(2) provide powerful practical rules for the rational engineering of protein structure and function, (3) help predict and better understand the molecular basis for disease-causing mutations, and (4) provide the basis for beginning to understand how proteins are even possible through the random, algorithmic process of mutation and selection that we call evolution.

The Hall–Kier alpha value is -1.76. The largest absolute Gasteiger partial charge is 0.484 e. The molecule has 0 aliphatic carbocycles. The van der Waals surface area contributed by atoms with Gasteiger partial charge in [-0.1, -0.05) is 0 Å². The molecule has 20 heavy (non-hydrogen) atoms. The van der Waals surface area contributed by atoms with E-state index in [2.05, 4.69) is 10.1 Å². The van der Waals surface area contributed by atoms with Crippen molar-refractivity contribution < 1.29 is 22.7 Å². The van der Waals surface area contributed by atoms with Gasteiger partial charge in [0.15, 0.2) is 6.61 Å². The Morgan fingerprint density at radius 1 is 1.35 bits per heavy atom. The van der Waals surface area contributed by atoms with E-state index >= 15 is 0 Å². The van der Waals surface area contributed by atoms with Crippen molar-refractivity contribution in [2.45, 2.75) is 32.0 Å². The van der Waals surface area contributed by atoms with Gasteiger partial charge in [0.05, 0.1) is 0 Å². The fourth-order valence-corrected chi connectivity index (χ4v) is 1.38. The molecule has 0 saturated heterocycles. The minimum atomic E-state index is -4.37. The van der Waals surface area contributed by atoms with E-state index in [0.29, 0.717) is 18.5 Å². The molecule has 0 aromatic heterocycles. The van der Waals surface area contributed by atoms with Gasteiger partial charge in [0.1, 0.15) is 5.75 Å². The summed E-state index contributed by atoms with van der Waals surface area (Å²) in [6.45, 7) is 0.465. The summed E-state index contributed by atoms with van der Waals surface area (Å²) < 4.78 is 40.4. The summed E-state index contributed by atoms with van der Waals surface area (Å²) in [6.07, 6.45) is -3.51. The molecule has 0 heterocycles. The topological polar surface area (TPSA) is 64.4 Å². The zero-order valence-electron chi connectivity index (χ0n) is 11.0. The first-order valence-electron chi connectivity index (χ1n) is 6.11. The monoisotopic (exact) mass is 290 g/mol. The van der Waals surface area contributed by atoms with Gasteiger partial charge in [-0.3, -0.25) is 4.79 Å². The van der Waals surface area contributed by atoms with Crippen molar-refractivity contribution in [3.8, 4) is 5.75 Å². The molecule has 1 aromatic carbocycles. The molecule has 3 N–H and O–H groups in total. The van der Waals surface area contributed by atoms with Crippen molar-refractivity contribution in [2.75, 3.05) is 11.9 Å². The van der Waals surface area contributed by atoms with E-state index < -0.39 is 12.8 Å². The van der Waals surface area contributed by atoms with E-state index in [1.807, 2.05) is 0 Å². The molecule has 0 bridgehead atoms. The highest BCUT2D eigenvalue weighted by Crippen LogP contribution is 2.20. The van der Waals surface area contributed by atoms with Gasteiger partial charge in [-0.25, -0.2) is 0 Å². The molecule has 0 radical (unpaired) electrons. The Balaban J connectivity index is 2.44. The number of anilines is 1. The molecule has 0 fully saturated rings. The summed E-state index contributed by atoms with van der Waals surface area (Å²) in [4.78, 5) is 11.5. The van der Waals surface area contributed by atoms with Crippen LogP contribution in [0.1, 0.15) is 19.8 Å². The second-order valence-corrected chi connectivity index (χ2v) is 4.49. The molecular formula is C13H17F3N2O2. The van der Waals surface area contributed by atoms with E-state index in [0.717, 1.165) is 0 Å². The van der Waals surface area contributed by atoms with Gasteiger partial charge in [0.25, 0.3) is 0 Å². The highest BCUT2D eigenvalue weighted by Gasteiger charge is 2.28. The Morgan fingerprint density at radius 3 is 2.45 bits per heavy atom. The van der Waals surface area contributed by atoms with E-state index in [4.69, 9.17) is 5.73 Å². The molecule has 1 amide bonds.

However, the problem is truly complex; amino acids make unequal and cooperative contributions to protein structure and function, and these contributions are generally not obvious in even high-resolution atomic structures. For example, studies of the interaction between the human growth hormone and its receptor show that the binding interface contains “hot spots” of favorable energetic interactions embedded within an overall environment of neutral interactions (Clarkson and Wells, 1995). Similarly, catalytic specificity in proteases (Hedstrom, 1996), signal transmission within G protein coupled receptors (GPCRs) (Gether, 2000) and the cooperative binding of oxygen molecules in hemoglobin (Perutz et al., 1998), catalysis in the metabolic enzyme dihydrofolate reductase (Benkovic and Hammes-Schiffer, 2003), and antigen recognition by antibody molecules (Midelfort and Wittrup, 2006; Patten et al., 1996) all depend on the concerted action of a specific set of amino acids that are distributed both near and far from the active site. Why are these energetic phenomena not obvious in atomic structures? The main problem is easily stated: we do not “see” energy in protein structures. We might observe an interaction in a crystal structure, but we do not know the net free energy value of that interaction given only the mean atomic positions. Since the native state of a protein represents a fine balance of opposing forces that operate with steep distance dependencies to produce marginally stable structures, complex and nonintuitive arrangements of amino acid interactions are possible.